CODC records team best in NZ

The Central Otago District Council information and records management team with their national...
The Central Otago District Council information and records management team with their national award, from left, team leader Jane Smith, advisor Rosa Cleary, digitisation assistants Rachael Thorogood and Michelle Ryan, chief information officer Nathan McLeod, digitisation assistants Lawrence Jiang and, in front, Bronwen Townsend. PHOTO: SUPPLIED
A team from the Central Otago District Council (CODC) has been named the best in the country.

CODC chief information officer Nathan McLeod said the council team had won the Information Management team of the year at the ALGIM (Association of Local Government Information Management) conference.

 "I’m pretty proud of this team. They’re 56% of the way through cleaning up, digitising and protecting our rateable property files, while making this public information more accessible to our community."

The team has also recently moved regulatory documents into the central storage system, while carrying out all the tasks related to day-to-day information, records management, privacy and local government official information act requests, as well as providing advice, support and training within the council.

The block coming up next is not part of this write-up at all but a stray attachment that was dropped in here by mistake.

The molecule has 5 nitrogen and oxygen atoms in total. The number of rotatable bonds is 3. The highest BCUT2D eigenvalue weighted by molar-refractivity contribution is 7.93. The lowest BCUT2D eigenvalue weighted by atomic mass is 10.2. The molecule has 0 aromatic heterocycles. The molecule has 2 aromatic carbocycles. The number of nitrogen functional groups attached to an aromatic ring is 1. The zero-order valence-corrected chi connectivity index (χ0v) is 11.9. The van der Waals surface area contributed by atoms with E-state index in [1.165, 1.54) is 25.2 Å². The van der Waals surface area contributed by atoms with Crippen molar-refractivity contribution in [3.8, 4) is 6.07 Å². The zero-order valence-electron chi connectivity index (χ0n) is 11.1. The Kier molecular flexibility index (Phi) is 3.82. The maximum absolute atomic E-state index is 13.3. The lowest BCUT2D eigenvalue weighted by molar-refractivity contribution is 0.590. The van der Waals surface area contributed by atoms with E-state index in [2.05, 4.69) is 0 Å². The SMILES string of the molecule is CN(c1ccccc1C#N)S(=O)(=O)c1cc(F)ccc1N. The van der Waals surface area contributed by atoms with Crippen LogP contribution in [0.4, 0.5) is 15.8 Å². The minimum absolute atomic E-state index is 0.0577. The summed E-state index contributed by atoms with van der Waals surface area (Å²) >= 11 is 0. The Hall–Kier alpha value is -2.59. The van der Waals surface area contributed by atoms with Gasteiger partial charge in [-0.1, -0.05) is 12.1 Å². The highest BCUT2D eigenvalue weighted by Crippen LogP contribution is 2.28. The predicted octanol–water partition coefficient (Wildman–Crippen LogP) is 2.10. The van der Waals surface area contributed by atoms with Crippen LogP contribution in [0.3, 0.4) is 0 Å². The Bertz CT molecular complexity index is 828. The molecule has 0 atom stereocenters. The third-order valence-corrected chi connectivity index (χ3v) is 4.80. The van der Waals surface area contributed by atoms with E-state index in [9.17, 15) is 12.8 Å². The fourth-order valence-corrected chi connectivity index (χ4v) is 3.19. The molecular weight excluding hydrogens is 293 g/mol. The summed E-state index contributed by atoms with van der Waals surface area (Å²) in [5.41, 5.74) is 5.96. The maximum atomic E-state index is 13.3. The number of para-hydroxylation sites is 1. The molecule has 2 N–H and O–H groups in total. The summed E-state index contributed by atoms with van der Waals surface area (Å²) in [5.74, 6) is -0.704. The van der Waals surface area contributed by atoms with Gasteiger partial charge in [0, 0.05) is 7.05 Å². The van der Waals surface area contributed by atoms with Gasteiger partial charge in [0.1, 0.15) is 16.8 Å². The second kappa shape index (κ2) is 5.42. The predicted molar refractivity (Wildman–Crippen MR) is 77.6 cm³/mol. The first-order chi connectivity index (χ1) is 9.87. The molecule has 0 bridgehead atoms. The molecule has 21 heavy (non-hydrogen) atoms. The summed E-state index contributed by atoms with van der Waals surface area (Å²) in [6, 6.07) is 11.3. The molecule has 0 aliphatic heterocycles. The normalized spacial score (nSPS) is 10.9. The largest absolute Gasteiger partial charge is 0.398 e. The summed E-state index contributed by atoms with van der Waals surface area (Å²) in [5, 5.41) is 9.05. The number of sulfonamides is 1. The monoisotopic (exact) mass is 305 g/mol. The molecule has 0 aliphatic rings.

The 56% digitised rateable property files equated to 8073 of the 15,000 properties from across the district. Of those, 1037 were already digital, as the CODC now only received building and resource documents digitally.

An example of the hand written notes in property files which are being digitised by the CODC...
An example of the hand written notes in property files which are being digitised by the CODC information and records management team.
Some property files took half an hour to scan, others a week or more.

"Scanning is only a small part of the whole digitisation process. The preparation beforehand and the quality assurance afterwards is what takes the time and what will set us up for success," Mr McLeod said.

Some of the old documents had beautiful penmanship and hand drawn plans dating back to the early 1900s and more recently, funny photos and notes.

"A lot of old fading or damaged documents that we can enhance when we scan are actually better than the originals. Every day is different and it is definitely not a boring job. The information captured will be seen well into the future. As we like to say, the documents of today are the archives of tomorrow."

Eliminating paper files would help future-proof CODC against disasters that might damage or destroy them such as earthquake or fire, he said. 

The information management team supported a range of people from other CODC staff to builders, property owners and real estate agents.

"There was also a schoolboy last year that one of our digitisation assistants helped with information on bridges in the area. He went on to build a model, too, based on that information," Mr McLeod said.

 

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